due at our hands in the diffusion of Christian truth
at home and abroad; for surely throughout the
world we should include our own country as well Q8r 351
as those more distant. Many sit in heathen darkness
even here.
1829-10-0110th mo. 1st. This is the first day of sitting
down to a fire-side retirement in London, in an abode
of my own: however I would rather feel myself dependent
on my heavenly Father’s love and care,
for all needful supplies, than appropriate anything
to myself that might better promote the Redeemer’s
cause.
1829-10-033rd. Yesterday was so sweet and quiet, I was
ready to sigh when it was nearly ended, and long
for the ensuing Sabbath. I see not in the New
Testament
any abrogation of the observance of one
day in seven, and the divestment of our wonted
cares on that day, gives time for a comprehensive
view of important subjects, which is greatly to be
valued.
1829-11-2211th mo. 22nd. After what has been suffered
in seasons which are past, from the dread of water,
how ought I to be thankful that fear did not so
predominate, as to blind my mind to the sense of
duty on the way to Sierra-Leone. Yet, oh! may
my petition be granted, that whenever again my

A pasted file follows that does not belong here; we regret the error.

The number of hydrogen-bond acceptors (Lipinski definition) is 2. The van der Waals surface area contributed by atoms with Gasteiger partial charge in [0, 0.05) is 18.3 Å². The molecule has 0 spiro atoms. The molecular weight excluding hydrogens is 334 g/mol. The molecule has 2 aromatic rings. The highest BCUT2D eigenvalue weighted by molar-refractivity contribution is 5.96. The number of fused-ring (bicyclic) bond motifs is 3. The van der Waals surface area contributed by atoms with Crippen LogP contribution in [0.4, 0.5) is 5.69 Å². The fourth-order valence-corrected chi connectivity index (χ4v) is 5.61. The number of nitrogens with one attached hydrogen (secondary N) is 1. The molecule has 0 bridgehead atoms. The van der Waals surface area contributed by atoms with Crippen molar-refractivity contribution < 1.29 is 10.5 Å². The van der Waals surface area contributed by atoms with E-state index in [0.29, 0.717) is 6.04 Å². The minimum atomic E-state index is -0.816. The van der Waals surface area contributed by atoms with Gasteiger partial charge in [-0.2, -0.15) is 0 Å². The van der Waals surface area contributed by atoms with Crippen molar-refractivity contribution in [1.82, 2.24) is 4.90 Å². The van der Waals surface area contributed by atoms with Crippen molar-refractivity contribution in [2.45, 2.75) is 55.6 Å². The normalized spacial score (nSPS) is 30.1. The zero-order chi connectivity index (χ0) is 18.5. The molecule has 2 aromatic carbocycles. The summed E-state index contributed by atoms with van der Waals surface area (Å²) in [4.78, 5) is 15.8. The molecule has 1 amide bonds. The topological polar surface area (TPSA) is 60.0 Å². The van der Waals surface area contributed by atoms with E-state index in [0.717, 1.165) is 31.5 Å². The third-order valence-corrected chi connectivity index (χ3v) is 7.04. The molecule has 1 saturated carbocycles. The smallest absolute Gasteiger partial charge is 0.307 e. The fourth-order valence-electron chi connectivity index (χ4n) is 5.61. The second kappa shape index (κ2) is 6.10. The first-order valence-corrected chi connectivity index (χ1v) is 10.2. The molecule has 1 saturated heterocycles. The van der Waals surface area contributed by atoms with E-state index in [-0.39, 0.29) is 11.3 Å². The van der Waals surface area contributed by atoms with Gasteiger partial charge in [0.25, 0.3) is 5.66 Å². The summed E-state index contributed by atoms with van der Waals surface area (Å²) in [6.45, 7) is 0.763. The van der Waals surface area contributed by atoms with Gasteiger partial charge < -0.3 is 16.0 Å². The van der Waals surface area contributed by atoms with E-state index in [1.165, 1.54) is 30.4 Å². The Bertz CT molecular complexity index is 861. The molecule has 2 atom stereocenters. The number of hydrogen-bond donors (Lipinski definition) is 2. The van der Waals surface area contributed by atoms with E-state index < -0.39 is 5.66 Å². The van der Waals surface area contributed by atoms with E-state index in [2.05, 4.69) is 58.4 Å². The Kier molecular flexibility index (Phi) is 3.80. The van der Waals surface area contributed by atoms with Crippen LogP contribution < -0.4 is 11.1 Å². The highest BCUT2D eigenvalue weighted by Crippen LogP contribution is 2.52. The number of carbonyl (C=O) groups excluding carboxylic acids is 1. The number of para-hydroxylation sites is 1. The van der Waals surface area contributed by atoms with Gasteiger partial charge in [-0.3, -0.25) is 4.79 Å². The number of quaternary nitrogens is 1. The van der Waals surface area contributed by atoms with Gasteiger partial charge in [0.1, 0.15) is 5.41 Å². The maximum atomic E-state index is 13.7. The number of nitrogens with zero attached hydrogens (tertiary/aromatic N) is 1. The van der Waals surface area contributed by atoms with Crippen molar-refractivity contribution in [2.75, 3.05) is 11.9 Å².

path shall be directed thither, the feeling may be
given that can say, ‘Thy will be done,’ even should
the waves open to receive my body into a watery
grave; and may a preparation, through infinite
mercy, be known to meet the awful summons into
eternity, in whatever form or at whatever season it
may be sent.
1829-11-2323rd. It is very important that, amidst all the
cares into which we rightly enter on behalf of the
uninstructed and the poor, we should yet keep in
view the importance of strengthening those who
have known something of the Redeemer’s love, since Q8v352
these may be the instruments by which our heavenly
Father will promote His own cause on the
earth. The redemption of the minds of these from
all that hinders the advancement of His work
should be the subject of our daily solicitude and
prayer.
Oh! the many amongst us, as a society, who